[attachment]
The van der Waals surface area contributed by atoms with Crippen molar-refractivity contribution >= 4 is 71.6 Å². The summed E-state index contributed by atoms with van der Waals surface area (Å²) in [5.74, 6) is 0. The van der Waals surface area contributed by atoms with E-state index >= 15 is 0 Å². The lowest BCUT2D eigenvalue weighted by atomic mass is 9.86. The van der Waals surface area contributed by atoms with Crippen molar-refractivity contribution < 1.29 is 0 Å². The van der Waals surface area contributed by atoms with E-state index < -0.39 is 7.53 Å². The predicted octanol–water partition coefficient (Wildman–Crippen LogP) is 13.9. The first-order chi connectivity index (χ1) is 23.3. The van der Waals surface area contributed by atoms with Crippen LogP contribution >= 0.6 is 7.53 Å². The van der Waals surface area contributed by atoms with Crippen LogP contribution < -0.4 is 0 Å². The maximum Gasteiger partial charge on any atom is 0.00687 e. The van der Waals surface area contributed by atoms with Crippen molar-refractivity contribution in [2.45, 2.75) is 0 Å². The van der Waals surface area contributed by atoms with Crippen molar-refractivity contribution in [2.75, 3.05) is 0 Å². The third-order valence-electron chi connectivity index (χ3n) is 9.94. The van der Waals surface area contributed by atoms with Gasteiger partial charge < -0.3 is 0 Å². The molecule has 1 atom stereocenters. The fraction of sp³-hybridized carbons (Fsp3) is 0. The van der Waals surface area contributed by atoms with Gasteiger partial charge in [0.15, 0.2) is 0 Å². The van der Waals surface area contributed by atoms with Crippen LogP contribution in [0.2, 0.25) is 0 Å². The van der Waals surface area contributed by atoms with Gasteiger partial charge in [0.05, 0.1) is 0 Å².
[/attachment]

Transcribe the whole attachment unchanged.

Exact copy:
The van der Waals surface area contributed by atoms with Crippen molar-refractivity contribution >= 4 is 71.6 Å². The summed E-state index contributed by atoms with van der Waals surface area (Å²) in [5.74, 6) is 0. The van der Waals surface area contributed by atoms with E-state index >= 15 is 0 Å². The lowest BCUT2D eigenvalue weighted by atomic mass is 9.86. The van der Waals surface area contributed by atoms with Crippen molar-refractivity contribution < 1.29 is 0 Å². The van der Waals surface area contributed by atoms with E-state index < -0.39 is 7.53 Å². The predicted octanol–water partition coefficient (Wildman–Crippen LogP) is 13.9. The first-order chi connectivity index (χ1) is 23.3. The van der Waals surface area contributed by atoms with Crippen LogP contribution >= 0.6 is 7.53 Å². The van der Waals surface area contributed by atoms with Crippen LogP contribution < -0.4 is 0 Å². The maximum Gasteiger partial charge on any atom is 0.00687 e. The van der Waals surface area contributed by atoms with Crippen molar-refractivity contribution in [2.45, 2.75) is 0 Å². The van der Waals surface area contributed by atoms with Crippen molar-refractivity contribution in [2.75, 3.05) is 0 Å². The third-order valence-electron chi connectivity index (χ3n) is 9.94. The van der Waals surface area contributed by atoms with Gasteiger partial charge < -0.3 is 0 Å². The molecule has 1 atom stereocenters. The fraction of sp³-hybridized carbons (Fsp3) is 0. The van der Waals surface area contributed by atoms with Gasteiger partial charge in [0.15, 0.2) is 0 Å². The van der Waals surface area contributed by atoms with Crippen LogP contribution in [0.2, 0.25) is 0 Å². The van der Waals surface area contributed by atoms with Gasteiger partial charge in [0.05, 0.1) is 0 Å².